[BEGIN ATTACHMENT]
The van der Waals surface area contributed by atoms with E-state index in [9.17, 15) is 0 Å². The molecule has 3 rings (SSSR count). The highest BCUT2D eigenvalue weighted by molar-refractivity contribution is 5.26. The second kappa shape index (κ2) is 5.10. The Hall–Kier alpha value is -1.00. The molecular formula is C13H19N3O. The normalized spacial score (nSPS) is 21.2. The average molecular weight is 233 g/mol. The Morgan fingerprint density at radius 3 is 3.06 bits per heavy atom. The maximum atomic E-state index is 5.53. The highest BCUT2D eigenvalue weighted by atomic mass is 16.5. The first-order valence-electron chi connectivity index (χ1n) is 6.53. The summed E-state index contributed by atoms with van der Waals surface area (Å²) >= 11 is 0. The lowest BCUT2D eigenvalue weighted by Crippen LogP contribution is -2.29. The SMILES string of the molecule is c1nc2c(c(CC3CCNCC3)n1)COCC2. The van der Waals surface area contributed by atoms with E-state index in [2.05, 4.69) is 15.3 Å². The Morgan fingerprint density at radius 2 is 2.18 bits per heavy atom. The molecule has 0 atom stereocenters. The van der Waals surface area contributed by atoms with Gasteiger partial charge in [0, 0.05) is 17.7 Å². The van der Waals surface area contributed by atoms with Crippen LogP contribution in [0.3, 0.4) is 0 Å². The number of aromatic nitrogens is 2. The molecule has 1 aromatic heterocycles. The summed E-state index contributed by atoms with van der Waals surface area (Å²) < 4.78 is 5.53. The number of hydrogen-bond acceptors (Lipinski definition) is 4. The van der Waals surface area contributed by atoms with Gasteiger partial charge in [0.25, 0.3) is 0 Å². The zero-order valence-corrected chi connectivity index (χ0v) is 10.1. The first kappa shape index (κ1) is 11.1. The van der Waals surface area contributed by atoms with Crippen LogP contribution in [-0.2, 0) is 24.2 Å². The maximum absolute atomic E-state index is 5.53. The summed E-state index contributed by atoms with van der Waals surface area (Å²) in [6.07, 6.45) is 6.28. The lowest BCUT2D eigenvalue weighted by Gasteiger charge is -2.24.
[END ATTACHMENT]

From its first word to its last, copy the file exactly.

The van der Waals surface area contributed by atoms with E-state index in [9.17, 15) is 0 Å². The molecule has 3 rings (SSSR count). The highest BCUT2D eigenvalue weighted by molar-refractivity contribution is 5.26. The second kappa shape index (κ2) is 5.10. The Hall–Kier alpha value is -1.00. The molecular formula is C13H19N3O. The normalized spacial score (nSPS) is 21.2. The average molecular weight is 233 g/mol. The Morgan fingerprint density at radius 3 is 3.06 bits per heavy atom. The maximum atomic E-state index is 5.53. The highest BCUT2D eigenvalue weighted by atomic mass is 16.5. The first-order valence-electron chi connectivity index (χ1n) is 6.53. The summed E-state index contributed by atoms with van der Waals surface area (Å²) >= 11 is 0. The lowest BCUT2D eigenvalue weighted by Crippen LogP contribution is -2.29. The SMILES string of the molecule is c1nc2c(c(CC3CCNCC3)n1)COCC2. The van der Waals surface area contributed by atoms with E-state index in [2.05, 4.69) is 15.3 Å². The Morgan fingerprint density at radius 2 is 2.18 bits per heavy atom. The molecule has 0 atom stereocenters. The van der Waals surface area contributed by atoms with Gasteiger partial charge in [0, 0.05) is 17.7 Å². The van der Waals surface area contributed by atoms with Crippen LogP contribution in [0.3, 0.4) is 0 Å². The number of aromatic nitrogens is 2. The molecule has 1 aromatic heterocycles. The summed E-state index contributed by atoms with van der Waals surface area (Å²) < 4.78 is 5.53. The number of hydrogen-bond acceptors (Lipinski definition) is 4. The van der Waals surface area contributed by atoms with Gasteiger partial charge in [0.25, 0.3) is 0 Å². The zero-order valence-corrected chi connectivity index (χ0v) is 10.1. The first kappa shape index (κ1) is 11.1. The van der Waals surface area contributed by atoms with Crippen LogP contribution in [-0.2, 0) is 24.2 Å². The maximum absolute atomic E-state index is 5.53. The summed E-state index contributed by atoms with van der Waals surface area (Å²) in [6.07, 6.45) is 6.28. The lowest BCUT2D eigenvalue weighted by Gasteiger charge is -2.24.